Tuesday, I went again. This time as I was walking in, I could see that there was no one in the pool! When I got to the pool, however, there was one person that was lap swimming. This time I did 26 laps of breast stroke and 10 of others. People come and go. Sometimes I was by myself in the pool. At the end of my laps there were people coming after work. When I got home there was an email from my mom, saying that she had spotted me swimming.

Thursday was my other day to swim this week. I did 30 laps of breast stroke and 6 of using a kick board. I could tell I was faster. I actually think I did 37 laps total and lost count. But this day, there was a pretty good chunk of time when I was the only one in the entire pool area! Well, just me and the lifeguard. There weren’t even parents with their kids in the kiddie pool area. Once again, people did start to come closer to 5pm.

In the meantime, I’ve been scoping out another option for swimming. I haven’t yet joined the community center. I’ve just bought 20 passes to see how much I’ll use it first. I probably will end up joining. But for the time being, I can swim at school with the girls swim team. Normally I would cringe at this idea. But there are only 5 girls on the team and 3 of them are my locker clean-out crew. For matches, they combine with another school. I talked to the coach on Friday to see if he was ok with me swimming during their practice. He was fine with it. He may even give me some pointers or workout ideas. I’ll still go to the community center. But I think I’ll try a couple of days with the girls this week. And hey, it’s free and convenient! In 17 years at my school, I’ve never been swimming in the pool there. It should be interesting!

“Data Driven”

Anybody else out there hearing these words a lot lately? Along with our new 7-period day, we’re now a part of a data team. Mine is with colleagues that teach Algebra 2 and Pre Calculus. Part of the task we’ve been given is to collect data and use it to make decisions to guide our instruction and measure progress. I get it. That makes sense to me. They want us to make decisions that are “data driven.” But when can my professional experience, expertise and common sense override the need to collect data?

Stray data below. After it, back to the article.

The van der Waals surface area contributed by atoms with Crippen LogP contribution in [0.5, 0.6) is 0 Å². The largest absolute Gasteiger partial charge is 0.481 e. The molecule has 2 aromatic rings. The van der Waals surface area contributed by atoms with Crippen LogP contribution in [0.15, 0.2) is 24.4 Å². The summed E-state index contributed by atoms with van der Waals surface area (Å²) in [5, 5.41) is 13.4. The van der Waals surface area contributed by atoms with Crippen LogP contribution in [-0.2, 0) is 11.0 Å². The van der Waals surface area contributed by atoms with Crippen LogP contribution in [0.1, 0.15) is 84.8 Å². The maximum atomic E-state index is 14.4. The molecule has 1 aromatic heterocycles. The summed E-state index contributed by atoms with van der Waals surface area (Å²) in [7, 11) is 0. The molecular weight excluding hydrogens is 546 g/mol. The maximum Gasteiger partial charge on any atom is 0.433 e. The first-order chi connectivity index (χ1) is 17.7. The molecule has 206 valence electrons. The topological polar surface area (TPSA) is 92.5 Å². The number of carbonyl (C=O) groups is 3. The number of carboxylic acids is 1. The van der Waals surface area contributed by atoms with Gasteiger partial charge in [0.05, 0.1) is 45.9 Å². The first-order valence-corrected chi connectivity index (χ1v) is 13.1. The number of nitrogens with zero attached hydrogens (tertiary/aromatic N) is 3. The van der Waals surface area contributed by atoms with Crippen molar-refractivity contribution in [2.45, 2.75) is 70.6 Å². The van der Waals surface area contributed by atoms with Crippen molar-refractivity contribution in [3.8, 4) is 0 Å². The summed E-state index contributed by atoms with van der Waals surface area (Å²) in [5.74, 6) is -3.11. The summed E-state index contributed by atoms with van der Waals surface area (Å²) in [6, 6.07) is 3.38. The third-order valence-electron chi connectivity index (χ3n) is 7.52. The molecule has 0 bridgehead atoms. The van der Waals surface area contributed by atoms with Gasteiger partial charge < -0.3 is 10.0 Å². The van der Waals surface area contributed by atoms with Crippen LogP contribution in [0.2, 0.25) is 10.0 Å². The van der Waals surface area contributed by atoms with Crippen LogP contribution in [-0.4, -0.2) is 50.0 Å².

I think we were leaning toward doing some sort of practice test of the one required for graduation. This would help us focus on the areas that students find most difficult. We could see where these topics fit into our existing curriculum and embed topics and practice questions while we teach our various classes. We would do a pre test near the beginning of the year, and a post test prior to the actual test in April. This makes sense to me.

While we were discussing our general task for this data team, one colleague asked about the necessity of pre tests when you’re teaching a brand new topic and you already know that the kids don’t know anything about it. The answer? Test them. Huh? So now I’m supposed to create a test, administer it, tabulate the data and share it with my colleagues just to show that they don’t know diddly squat? It seems like a lot of work when I can just look out at 35 confused faces and know in an instant that they’re clueless. If it’s not showing in their faces, we can do the “thumbs up” or “thumbs down” technique. Seems a hell of a lot quicker and more practical to me. I suppose testing them will show that they did know zilch and now they know more than zilch. But at what expense?

What happened to my professional judgement? I can tell when a kid doesn’t get it. I differentiate my instruction or do various intervention techniques. I do recognize the importance of data. But there’s got to be some common sense thrown in there. I already feel completely rushed in my newly truncated school day. Where is the time to do all of this testing and data compilation? I could be teaching and they could be learning lots of material in the time it takes to do a test. I wonder if the person who came up with this idea actually taught a full teaching load? Did they have adequate time to plan for all of their preps? Right now, I’m not seeing it.